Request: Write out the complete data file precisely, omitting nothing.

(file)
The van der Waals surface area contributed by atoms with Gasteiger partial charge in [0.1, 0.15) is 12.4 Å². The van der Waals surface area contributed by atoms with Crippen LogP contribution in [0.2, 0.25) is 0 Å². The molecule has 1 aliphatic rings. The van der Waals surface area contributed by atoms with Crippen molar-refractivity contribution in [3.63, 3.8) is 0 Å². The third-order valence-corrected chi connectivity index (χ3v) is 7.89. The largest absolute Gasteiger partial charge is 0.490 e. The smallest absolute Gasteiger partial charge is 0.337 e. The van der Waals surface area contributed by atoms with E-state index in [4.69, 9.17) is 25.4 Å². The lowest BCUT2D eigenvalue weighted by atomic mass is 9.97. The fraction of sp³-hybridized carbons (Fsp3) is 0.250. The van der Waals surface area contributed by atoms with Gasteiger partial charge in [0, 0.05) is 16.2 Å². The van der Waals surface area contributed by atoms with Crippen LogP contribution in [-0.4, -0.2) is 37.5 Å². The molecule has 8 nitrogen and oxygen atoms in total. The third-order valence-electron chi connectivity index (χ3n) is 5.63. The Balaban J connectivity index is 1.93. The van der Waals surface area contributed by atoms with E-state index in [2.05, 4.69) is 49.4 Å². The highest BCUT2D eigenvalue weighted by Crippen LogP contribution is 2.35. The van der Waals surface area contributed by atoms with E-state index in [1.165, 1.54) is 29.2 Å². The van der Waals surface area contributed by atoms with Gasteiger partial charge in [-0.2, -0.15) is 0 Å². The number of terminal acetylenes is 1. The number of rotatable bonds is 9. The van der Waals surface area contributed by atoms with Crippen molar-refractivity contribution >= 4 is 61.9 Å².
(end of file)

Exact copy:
The van der Waals surface area contributed by atoms with Gasteiger partial charge in [0.1, 0.15) is 12.4 Å². The van der Waals surface area contributed by atoms with Crippen LogP contribution in [0.2, 0.25) is 0 Å². The molecule has 1 aliphatic rings. The van der Waals surface area contributed by atoms with Crippen molar-refractivity contribution in [3.63, 3.8) is 0 Å². The third-order valence-corrected chi connectivity index (χ3v) is 7.89. The largest absolute Gasteiger partial charge is 0.490 e. The smallest absolute Gasteiger partial charge is 0.337 e. The van der Waals surface area contributed by atoms with E-state index in [4.69, 9.17) is 25.4 Å². The lowest BCUT2D eigenvalue weighted by atomic mass is 9.97. The fraction of sp³-hybridized carbons (Fsp3) is 0.250. The van der Waals surface area contributed by atoms with Gasteiger partial charge in [0, 0.05) is 16.2 Å². The van der Waals surface area contributed by atoms with Crippen LogP contribution in [-0.4, -0.2) is 37.5 Å². The molecule has 8 nitrogen and oxygen atoms in total. The third-order valence-electron chi connectivity index (χ3n) is 5.63. The Balaban J connectivity index is 1.93. The van der Waals surface area contributed by atoms with E-state index in [2.05, 4.69) is 49.4 Å². The highest BCUT2D eigenvalue weighted by Crippen LogP contribution is 2.35. The van der Waals surface area contributed by atoms with E-state index in [1.165, 1.54) is 29.2 Å². The van der Waals surface area contributed by atoms with Gasteiger partial charge in [-0.2, -0.15) is 0 Å². The number of terminal acetylenes is 1. The number of rotatable bonds is 9. The van der Waals surface area contributed by atoms with Crippen molar-refractivity contribution >= 4 is 61.9 Å².